God's eye is on the sparrow. Our eyes are so often on something with a little more prestige. . . . But the Scripture keeps pressing us to hear this: God loves what is ubiquitous. God loves the world—every single part of it—the bland, the ugly, the dingy squishy-faced, the monotonous and grating. There is no way in which God reserves God's love for what the world finds beautiful or important. God loves the sinner. I believe God might like for us to have some of this love. Have it and share it—widely, all around.
We named our son after my grandfather because of the qualities in my grandfather we hoped our son would inherit or at least emulate. Even now, when I walk into their house for a visit, my grandfather sits as upright as his body will allow, his face alight, his arms open wide. He either calls my name with warmth and happy expectation, or he says, "Hello beautiful!" or "Hello my friend." He asks questions for the sake of hearing their answers, not for the sake of keeping up a light conversation. And he does this with everyone—the children from the neighborhood, the young couple who just moved in up the block, the elderly widow, the nurse who cares for him. His faith in God runs deep, with a current that led him to care for others through friendship and financial support throughout this life. When my mother asked him about death, he told her he is rather excited for "the next adventure." He also told me he plans to get to the ocean this summer.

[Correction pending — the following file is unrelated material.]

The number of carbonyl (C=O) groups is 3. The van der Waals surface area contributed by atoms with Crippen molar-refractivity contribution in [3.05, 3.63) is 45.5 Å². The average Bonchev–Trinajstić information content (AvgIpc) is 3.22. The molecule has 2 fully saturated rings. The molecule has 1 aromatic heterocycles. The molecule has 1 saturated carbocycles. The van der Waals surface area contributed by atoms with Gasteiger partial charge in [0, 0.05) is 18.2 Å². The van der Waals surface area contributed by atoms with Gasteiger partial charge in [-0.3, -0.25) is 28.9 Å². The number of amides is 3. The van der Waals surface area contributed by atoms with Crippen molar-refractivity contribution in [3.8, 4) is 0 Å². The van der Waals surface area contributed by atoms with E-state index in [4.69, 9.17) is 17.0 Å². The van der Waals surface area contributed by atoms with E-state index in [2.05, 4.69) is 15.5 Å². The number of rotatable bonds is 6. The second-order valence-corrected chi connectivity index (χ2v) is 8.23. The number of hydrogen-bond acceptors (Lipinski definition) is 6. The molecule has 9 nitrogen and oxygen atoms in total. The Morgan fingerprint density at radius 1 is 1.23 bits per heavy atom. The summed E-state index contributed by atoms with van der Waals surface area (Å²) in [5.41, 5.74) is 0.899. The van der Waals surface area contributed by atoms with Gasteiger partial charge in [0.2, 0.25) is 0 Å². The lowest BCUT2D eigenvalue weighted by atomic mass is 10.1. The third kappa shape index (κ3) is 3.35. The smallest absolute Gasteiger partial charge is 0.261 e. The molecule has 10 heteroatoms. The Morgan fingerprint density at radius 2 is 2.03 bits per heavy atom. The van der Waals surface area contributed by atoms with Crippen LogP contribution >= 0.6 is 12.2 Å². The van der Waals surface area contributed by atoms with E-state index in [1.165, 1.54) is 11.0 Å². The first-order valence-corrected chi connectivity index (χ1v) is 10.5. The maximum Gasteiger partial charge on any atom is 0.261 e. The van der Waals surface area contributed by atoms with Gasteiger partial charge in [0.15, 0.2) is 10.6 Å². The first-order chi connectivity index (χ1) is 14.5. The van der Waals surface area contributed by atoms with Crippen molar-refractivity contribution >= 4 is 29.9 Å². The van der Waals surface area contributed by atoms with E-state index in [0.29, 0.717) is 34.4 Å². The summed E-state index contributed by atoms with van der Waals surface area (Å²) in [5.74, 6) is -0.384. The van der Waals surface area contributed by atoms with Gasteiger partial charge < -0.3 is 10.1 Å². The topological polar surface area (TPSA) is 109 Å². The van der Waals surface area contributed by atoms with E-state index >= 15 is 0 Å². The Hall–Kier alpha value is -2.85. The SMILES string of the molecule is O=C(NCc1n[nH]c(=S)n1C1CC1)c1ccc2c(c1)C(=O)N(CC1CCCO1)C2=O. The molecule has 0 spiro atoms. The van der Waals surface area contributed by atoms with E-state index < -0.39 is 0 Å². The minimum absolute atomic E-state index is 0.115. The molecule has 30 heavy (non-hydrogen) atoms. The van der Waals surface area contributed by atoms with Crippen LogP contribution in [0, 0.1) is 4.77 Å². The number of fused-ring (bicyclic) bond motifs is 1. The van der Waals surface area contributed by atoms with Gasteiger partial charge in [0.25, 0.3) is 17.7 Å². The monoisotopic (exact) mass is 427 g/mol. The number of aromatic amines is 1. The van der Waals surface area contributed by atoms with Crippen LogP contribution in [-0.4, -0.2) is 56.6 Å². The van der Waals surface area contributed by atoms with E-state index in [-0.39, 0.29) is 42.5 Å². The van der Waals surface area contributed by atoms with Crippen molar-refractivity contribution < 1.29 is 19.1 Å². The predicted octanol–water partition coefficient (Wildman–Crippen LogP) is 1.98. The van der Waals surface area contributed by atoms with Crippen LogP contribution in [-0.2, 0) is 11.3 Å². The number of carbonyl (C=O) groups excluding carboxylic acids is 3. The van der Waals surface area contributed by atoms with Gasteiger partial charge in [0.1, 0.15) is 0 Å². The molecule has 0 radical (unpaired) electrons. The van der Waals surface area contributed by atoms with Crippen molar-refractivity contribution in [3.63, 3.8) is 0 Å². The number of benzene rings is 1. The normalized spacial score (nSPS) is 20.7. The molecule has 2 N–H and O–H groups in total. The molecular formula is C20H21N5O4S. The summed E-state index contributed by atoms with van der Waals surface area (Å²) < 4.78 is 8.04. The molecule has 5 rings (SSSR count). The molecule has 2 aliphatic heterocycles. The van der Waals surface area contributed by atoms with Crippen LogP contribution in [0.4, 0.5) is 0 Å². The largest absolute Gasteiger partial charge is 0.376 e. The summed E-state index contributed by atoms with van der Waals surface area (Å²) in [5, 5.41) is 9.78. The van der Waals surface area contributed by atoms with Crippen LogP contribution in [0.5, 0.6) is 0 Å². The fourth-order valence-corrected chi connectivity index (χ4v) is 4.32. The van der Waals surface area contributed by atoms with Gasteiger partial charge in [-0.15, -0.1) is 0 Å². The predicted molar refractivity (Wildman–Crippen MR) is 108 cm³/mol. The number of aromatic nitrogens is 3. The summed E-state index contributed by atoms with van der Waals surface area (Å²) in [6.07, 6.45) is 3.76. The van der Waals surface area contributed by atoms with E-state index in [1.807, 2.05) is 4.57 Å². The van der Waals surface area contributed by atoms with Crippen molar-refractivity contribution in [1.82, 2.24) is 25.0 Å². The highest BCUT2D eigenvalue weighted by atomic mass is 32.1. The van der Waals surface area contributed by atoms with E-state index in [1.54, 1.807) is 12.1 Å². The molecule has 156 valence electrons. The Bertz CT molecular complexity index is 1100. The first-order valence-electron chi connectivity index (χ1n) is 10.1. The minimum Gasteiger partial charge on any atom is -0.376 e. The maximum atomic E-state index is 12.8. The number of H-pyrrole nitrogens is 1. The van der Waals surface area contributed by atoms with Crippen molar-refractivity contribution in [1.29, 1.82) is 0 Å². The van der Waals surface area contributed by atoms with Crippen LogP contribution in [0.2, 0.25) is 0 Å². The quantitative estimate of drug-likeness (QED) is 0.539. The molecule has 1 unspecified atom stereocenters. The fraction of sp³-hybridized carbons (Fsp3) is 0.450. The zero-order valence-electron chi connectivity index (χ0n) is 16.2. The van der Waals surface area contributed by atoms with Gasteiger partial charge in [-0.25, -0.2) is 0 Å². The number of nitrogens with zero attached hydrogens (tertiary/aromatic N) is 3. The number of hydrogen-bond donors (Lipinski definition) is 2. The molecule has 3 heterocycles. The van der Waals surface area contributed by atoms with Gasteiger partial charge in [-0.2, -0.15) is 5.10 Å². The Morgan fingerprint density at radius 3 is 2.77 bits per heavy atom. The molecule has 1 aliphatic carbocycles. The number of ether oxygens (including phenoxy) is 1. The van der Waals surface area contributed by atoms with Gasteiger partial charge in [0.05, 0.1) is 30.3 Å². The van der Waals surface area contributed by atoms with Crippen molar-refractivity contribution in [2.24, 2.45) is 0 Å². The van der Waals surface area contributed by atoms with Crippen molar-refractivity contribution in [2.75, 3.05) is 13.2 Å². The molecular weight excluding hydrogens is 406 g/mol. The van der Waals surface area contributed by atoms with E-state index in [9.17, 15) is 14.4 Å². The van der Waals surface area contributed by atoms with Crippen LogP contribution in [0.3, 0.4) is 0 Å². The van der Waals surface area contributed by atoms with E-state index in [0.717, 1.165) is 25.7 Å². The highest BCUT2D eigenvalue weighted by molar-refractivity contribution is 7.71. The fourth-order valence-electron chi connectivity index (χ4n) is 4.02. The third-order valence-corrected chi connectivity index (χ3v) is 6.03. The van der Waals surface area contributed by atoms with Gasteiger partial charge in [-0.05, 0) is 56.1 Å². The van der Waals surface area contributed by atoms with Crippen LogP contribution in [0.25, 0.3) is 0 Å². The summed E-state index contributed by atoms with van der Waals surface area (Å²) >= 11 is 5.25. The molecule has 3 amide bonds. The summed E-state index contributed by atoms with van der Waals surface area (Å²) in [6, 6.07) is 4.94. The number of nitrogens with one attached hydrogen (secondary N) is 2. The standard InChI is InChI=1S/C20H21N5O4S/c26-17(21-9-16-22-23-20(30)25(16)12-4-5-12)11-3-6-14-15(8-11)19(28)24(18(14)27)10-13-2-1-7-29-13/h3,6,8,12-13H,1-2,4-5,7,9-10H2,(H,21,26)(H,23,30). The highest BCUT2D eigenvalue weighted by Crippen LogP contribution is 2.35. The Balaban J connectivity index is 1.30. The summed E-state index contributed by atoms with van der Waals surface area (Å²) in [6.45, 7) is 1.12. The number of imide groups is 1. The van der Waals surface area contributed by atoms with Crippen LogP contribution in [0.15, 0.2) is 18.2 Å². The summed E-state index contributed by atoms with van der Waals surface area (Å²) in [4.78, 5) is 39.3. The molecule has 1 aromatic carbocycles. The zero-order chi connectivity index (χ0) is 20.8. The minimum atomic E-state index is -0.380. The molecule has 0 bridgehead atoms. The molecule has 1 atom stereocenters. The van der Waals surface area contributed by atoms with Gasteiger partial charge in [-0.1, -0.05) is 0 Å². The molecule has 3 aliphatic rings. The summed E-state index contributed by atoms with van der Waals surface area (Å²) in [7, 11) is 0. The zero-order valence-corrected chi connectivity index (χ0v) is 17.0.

Patient, present, faithful. But I never connected my grandfather's bird-watching habit with his character traits. I never realized that taking the time to listen to a songbird and know who it is that sings might cultivate the same traits while sitting in the room with your granddaughter. He has spent a lifetime developing an appreciation for beauty, an ability to see the hidden glory, an ability to wait and watch, to be present right now without worrying about the past or the future. He has considered the birds, and this simple lifelong practice seems connected to those deeper marks of character and wisdom.
I pray that the same will be true for my son. I pray the same will be true for me, even if I have stumbled upon it rather late in life.
Jesus told us to consider the birds as a way for us to realize we have nothing to worry about if we trust God to care for our daily needs. Perhaps he also told us to consider the birds because they have much to teach us, much to transform within us. As spring turns to summer and the birds have plenty of food apart from our birdseed, I am still filling the feeder and watching them out the window. The indigo bunting and oriole have gone on their way, but I spotted a red-bellied woodpecker this morning, and I stopped to watch.